A Little Help From My Friends: The Wizard Guide, Part 2

Who’s drinking extra caffeine this week?

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Stupid “spring forward” nonsense…

On the bright side, last week–before I became semi-comatose–was fairly productive. I managed to finish my higher-level edits on The Heart of the Goddess, which was a pretty big accomplishment. Now I just need to line edit and proofread and get it formatted for e-book. Those things probably won’t take long, so I think we’re entirely on track for a March 29 release! I also managed to catch up on client work, and we got our taxes filed.

Just don’t ask me about the state of our house.

It’s times like these when I could really use a few wizarding powers of my own. It would be handy to be able to wave a wand or staff and get things tidied up in mere moments (never mind the potential consequences).

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Alas, as someone entirely human, I am relegated to just dreaming and making up wizards who can do all the things I can’t.

Which leads us into part two of my ruminations on the Wizard Guide character in fantasy (and more specifically in my own work).

What Makes the Wizard Different?

There are a lot of words for characters who wield magic, and often, what we call them depends on what kind of magic they use. However, there’s also a lot of crossover and a lot of unique vocabulary. All of the male practitioners of magic in J. K. Rowling’s work are “wizards,” and in the Star Wars universe, the people who use the Force are called Jedi or Sith.

So the question arises–what do I mean by “wizard”? I think there are three basic things that exemplify the kind of wizard or wizard guide we see in a Merlin-type figure.

First, there’s the kind of magic that “wizards” typically practice. In many fantasy stories, Wizards (or Sorcerers/Sorceresses) aren’t the only practitioners of magic. In David Eddings’ work, Belgarath and Polgara regularly scold the “magicians” who practice a kind of manipulation of natural and supernatural forces–what we might consider witchcraft. Typically, the wizard practices or possesses some kind of inexplicable power–something beyond what a “normal” magical person could do in that world.

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Second, the wizard or wizard guide has a level of knowledge other magical people don’t have. In the Star Wars universe, most people who are connected to the Force aren’t necessarily “wizards” in the way that, say, Yoda or Obi-Wan Kenobi were. Those older characters had honed and developed their skills and coupled their power with experience and wisdom to enable them to impact the characters around them. They may also have special knowledge acquired through deeper study or revelation, as Dumbledore did. While male practitioners of magic were called “wizards” in J. K. Rowling’s universe, not all of them had the level of skill or knowledge that Dumbledore had.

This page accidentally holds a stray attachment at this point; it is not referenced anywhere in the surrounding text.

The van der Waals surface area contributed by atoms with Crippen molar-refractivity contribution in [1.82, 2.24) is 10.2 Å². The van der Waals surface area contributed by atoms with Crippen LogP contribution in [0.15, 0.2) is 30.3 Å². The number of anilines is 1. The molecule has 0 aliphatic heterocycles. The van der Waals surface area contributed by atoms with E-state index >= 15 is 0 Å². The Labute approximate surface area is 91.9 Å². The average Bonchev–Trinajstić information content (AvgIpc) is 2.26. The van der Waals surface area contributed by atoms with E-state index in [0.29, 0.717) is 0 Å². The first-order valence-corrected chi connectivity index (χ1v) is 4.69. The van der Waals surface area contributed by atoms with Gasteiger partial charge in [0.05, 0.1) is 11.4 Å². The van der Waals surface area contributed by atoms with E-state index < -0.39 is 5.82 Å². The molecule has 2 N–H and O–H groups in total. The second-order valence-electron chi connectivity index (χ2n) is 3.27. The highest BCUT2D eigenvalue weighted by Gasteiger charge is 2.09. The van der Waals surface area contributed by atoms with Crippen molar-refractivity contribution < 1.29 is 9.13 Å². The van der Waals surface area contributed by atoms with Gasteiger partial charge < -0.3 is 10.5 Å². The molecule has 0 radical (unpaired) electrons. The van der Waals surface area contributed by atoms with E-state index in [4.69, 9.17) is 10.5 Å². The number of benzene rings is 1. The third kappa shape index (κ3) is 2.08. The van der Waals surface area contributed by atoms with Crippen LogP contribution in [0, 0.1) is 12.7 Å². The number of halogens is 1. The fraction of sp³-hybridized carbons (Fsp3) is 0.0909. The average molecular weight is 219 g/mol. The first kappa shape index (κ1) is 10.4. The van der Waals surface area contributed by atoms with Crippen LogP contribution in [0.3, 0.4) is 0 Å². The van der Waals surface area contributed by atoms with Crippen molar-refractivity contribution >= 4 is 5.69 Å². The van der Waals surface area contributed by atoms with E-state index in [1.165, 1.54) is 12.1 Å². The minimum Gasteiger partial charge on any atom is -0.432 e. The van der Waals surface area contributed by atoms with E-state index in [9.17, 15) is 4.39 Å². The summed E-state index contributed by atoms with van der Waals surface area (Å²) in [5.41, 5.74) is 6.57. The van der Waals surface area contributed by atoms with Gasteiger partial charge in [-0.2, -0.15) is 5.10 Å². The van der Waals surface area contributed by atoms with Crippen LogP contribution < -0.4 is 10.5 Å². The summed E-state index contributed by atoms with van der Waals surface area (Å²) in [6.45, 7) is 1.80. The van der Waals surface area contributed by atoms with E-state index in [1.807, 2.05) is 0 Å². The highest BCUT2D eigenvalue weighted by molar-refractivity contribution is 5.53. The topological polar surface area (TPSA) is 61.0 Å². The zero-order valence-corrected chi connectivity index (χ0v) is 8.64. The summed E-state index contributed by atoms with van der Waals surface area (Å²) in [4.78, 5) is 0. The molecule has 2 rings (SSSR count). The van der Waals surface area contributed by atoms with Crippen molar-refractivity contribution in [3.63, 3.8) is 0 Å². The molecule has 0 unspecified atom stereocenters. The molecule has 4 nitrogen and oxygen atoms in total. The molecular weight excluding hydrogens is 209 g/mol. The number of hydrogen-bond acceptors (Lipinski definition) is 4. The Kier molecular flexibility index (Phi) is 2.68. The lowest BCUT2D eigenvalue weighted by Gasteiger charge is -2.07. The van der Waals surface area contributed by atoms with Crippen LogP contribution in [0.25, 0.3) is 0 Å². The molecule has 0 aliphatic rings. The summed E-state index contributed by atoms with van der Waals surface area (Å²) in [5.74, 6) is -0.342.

Which brings me to my last point… I think wizards and wizard guides need to be somewhat set apart. We don’t have the stereotype of the wizard in a high tower for no reason. These practitioners of magic and possessors of secret knowledge need to be a little bit inaccessible–a little bit odd or unapproachable or different. Merlin lived in a cave. Obi-Wan lived by himself in the desert and enjoyed his reputation as a crazy old hermit.

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So what, exactly, is the purpose of this anti-social, odd, gifted character?

The Purpose of the Wizard

I’ve been trying to figure out exactly how to put this, and I think the best way to explain the function of the wizard in much of the classic and high fantasy that I’ve read is to be a stand-in for the divine or supernatural.

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In so many fantasy books, the wizard or wizard guide is not the main character. A Wizard of Earthsea and David Eddings’ prequels about Belgarath and Polgara aside, the typical wizard guide is there to assist the protagonist–sometimes through magic, sometimes with advice, and sometimes by dropping hints about hidden knowledge. The protagonist may wield magic as well, but the protagonist may be unskilled or practice a different kind of magic.